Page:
“Now for the fun part” Mark grins in my direction as I watch sitting on a nearby weight bench, notepad on my knees. Mark puts large, round black and red pads on his hands labeled Ringside. As Mark holds the pads high, I watch him take hits from his tall muscled client Rizzo. Mark’s shoulder absorbs the punches as he steps backwards in a circle around Billy, and he never blinks staring at Billy’s fists coming at him. Mark’s head and shoulders don’t move as Billy’s glove thumps into the pad, but his shoulder blade vibrates backwards from the force. I think about the complex shoulder rotator cuff repair Mark had a few years ago, I helped him to rehab it. I’m wondering how Mark’s shoulders feel now, but I am afraid to ask. There is no mistaking how much he loves doing this.
The question of which generation is the healthiest was raised in a March 2013 article of JAMA (Journal of the American Medical Association) on The Status of Baby Boomers’ Health. The study found the percent of boomers, compared to their previous generation, who reported being in “excellent health,” was down from 32% to 13.2%. The same study showed the percent of regular exercisers to be less in boomers, 49% in the prior generation down to 35% in boomers. Diabetes and smoking rates were better in boomers, but drinking and obesity rates were statistically higher. So the mixed results leads me to question how health care providers will be able to handle the boomers’ needs and what those needs will be?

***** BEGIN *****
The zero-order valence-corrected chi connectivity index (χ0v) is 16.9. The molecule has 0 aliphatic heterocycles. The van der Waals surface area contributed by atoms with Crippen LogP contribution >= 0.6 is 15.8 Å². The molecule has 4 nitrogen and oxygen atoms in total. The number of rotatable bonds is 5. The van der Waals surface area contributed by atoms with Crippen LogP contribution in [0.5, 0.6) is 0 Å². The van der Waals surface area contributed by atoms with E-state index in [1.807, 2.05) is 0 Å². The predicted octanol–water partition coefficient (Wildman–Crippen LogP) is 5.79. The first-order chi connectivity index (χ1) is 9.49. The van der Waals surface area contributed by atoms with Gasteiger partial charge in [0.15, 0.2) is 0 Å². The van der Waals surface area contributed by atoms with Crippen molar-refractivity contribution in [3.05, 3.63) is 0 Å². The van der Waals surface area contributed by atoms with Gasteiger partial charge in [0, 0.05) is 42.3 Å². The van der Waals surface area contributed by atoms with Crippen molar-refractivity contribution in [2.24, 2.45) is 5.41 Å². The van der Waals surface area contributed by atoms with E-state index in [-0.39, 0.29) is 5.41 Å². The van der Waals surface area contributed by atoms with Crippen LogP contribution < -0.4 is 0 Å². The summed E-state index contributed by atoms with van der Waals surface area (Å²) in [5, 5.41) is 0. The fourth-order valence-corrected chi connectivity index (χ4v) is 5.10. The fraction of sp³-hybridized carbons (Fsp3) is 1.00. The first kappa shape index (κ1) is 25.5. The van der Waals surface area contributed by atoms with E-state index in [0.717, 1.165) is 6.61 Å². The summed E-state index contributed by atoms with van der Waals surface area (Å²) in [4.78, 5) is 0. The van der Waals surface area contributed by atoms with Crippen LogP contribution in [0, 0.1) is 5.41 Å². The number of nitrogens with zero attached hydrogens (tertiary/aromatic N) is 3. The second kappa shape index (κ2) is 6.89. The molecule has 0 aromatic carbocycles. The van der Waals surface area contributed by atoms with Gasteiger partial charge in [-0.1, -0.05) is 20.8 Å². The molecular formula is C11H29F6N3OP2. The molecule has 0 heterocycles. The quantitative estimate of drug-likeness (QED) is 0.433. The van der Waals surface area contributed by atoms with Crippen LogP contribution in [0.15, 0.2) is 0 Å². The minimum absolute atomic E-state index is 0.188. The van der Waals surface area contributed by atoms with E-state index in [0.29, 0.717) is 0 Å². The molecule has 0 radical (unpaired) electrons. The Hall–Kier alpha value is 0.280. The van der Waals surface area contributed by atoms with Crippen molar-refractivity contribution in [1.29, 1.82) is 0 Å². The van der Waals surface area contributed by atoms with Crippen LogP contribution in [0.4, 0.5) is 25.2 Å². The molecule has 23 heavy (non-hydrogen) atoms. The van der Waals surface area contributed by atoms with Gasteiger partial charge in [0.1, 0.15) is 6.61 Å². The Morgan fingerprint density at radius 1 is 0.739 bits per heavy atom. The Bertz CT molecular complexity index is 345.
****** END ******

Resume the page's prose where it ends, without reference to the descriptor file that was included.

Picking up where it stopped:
Being a provider of healthcare myself for over twenty years as a physical therapist, I have seen the population change up close. Severe injuries due to exercise are on the rise and seem to limit boomers’ active lifestyle more than effects of aging. Educating patients on the status of their joints, and what each joint is capable of doing, has daily been part of my job. I know how much cartilage the average knee and shoulder of a fifty-eight year old man has left, and I can calculate in my brain the relative force we should put on it. Many times I have recited the same speech to aging runners and weight lifters, “The cartilage in your joints is like the rubber on your tires, the more miles you drive the less you have, and some day you may need new tires.”
Mark’s smile exudes passion and I am conflicted as I crouch with my pad watching, fearing that my passion will clash with his. Protecting all the baby boomers from harm is somehow a role I have taken on. I know how difficult shoulder cartilage is to fix once it’s broken. The shoulder replacement surgeries don’t yet have the success rates of knee and hip replacement. I understand exercise is a way out of physical, and at times emotional, pain, but I can’t help but gauge the potential damage this kind of exercise can do to a person and Mark specifically. It’s a guy thing I think to myself, and sometimes you just have to turn off your brain and let guys be guys.